Depending on who you speak to I'm either in Mirboo North, Milford or Dumbalk North right now. Regardless of how you call it it's a very pretty place.
I drove up yesterday with an over-excited, borderline hyperventilating Rigby in the back seat. It took about two hours all up. For most of it I was driving on the M1 freeway, or a dual lane highway. It was a good drive. The traffic was steady, but moved quickly. For much of the drive the speed limit was 110 kmh and so managed that pace or a little above all throughout.
It was fun to be on a trip. It was a lovely day for a drive, the sky clear and the sun winter bright. I enjoyed being in the car and really stretching its legs for a change. I listened to an audiobook while Rigby quietly whimpered in anticipation or else rested his head on the centre console.
As before I observed patterns on the road. It reminded of a cycle race and how as the race goes on the peleton is stretched out into clumps of leading and following riders. On the road the peleton as such is split by on ramps - vehicles emerging onto the freeway in clumps separated from each other. While the road was relatively clear I was one of the quicker drivers there, and so moved between peletons, like a chasing cyclist, leaving the front end of one to bridge the gap to the next, and then moving through it to repeat the process.
Something else I noticed was a good sprinkling of doubtful types on the road. Out in this direction there are some pretty good concentrations of regional bogans, and so heading out that way amongst the long weekend traffic were the mandatory types in Subaru WRX or souped up Holden's with personalised licence plates. In the thick of the traffic, when it was virtually travelling in a quick moving convoy this lot were discernible by their insistence in travelling too closely behind.
Soon enough I ventured off the highway and into the back roads. The roads were single lane. They wound between hills covered in lush growth of gum trees and plantations. They climbed and dipped in a general inclination, the ground falling away in places to spectacular valleys and deep gullies. It was very pretty.
Along the way I passed through small townships and by pretty homesteads built into the hills amid the trees. Signs along the road advertised cheap potatoes, 10 kilograms for $6. Once I was stuck behind a caravan, another time a timber truck slowly taking the curves and with a stockpile of patient drivers behind them. Rigby mewled behind me, my audiobook described a strange battle in a sc-fi world as I paused in line and waited, taking the opportunity when it came to press down on the accelerator and zip around the traffic in front on the winding road.
What traffic there was thinned still more as I neared my destination. By now the road was largely a little wider than a single lane to accommodate traffic going in either direction. At times we travelled in the bright sunshine atop a hill or following the razorback the road hat been cut from, but more and more as we dipped the sun came filtering through tall trees on either side into a shaded, cool road not yey properly dry from recent rains. I turned and turned again, the road higher one side than the other and somewhere on my left - the high side - the farm I was looking for. Look out for the toilet paper at the front gate I had been told, and I was releved to see the pristine white paper tagged to a fence post. I had arrived.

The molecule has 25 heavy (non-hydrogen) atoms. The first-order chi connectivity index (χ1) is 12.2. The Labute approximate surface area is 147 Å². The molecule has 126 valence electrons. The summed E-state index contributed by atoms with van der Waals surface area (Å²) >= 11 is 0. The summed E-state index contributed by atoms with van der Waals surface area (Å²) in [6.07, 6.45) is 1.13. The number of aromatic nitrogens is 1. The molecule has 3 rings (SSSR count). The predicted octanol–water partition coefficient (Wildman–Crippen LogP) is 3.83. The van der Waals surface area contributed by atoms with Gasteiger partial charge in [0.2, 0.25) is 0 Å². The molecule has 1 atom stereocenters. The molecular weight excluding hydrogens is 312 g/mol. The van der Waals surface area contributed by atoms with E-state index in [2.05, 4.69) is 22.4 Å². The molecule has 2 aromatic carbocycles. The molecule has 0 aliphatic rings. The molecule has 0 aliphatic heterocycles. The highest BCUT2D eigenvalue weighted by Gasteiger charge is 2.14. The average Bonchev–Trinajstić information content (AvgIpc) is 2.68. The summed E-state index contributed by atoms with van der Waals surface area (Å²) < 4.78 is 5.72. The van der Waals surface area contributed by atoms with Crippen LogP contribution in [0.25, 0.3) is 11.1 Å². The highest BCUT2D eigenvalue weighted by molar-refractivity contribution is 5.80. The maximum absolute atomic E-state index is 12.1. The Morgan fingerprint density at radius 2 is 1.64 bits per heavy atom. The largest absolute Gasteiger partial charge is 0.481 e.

The property was up a hill in which a track had been carved. There was a slurry of mud at the front gate churned up by the heavy tyres of 4WD. I stopped wondering if the Audi would make it up there, before deciding to play it safe and reversing the car into a clear spot on the other side of the narrow road. I roused Rigby from the back seat keen to explore this new place and together walked up to the household and rang - literally - the bell.
That was it. Managed to get the car up and thereafter spent the afternoon eating cheese, drinking beer, taking a tour around the very pretty farm, and generally chatting. Last night was a roast dinner, a bottle of wine and a DVD.
Rigby loves it up here. This like Luna Park for a dog. He runs and runs, he jumps and plays. He has a permanent smile on his face going from one person to the next. He's such a beautiful, happy, affectionate dog that no-one can refuse him. Last night he slept on the bed next to me. This morning we ventured out into the cold to see the mist in the valleys.
It's now about lunchtime. I'm a little sleepy. It's the country air maybe, and the mindset in a place like this that loosens the tight bonds that confine you to sensible options back in the smoke. Here it's ok to take it easy, to live differently, to read all day if you want. For all the sun outside - and it is bright - there is a chill in the air and inside the warmth of the fire and the tang of wood smoke in the air. I settle like an old man who's found a good place to rest. I missed this. It's great to get away, great to get down to the bush again and remember what it's like. I should do more of this, it's definitely my thing.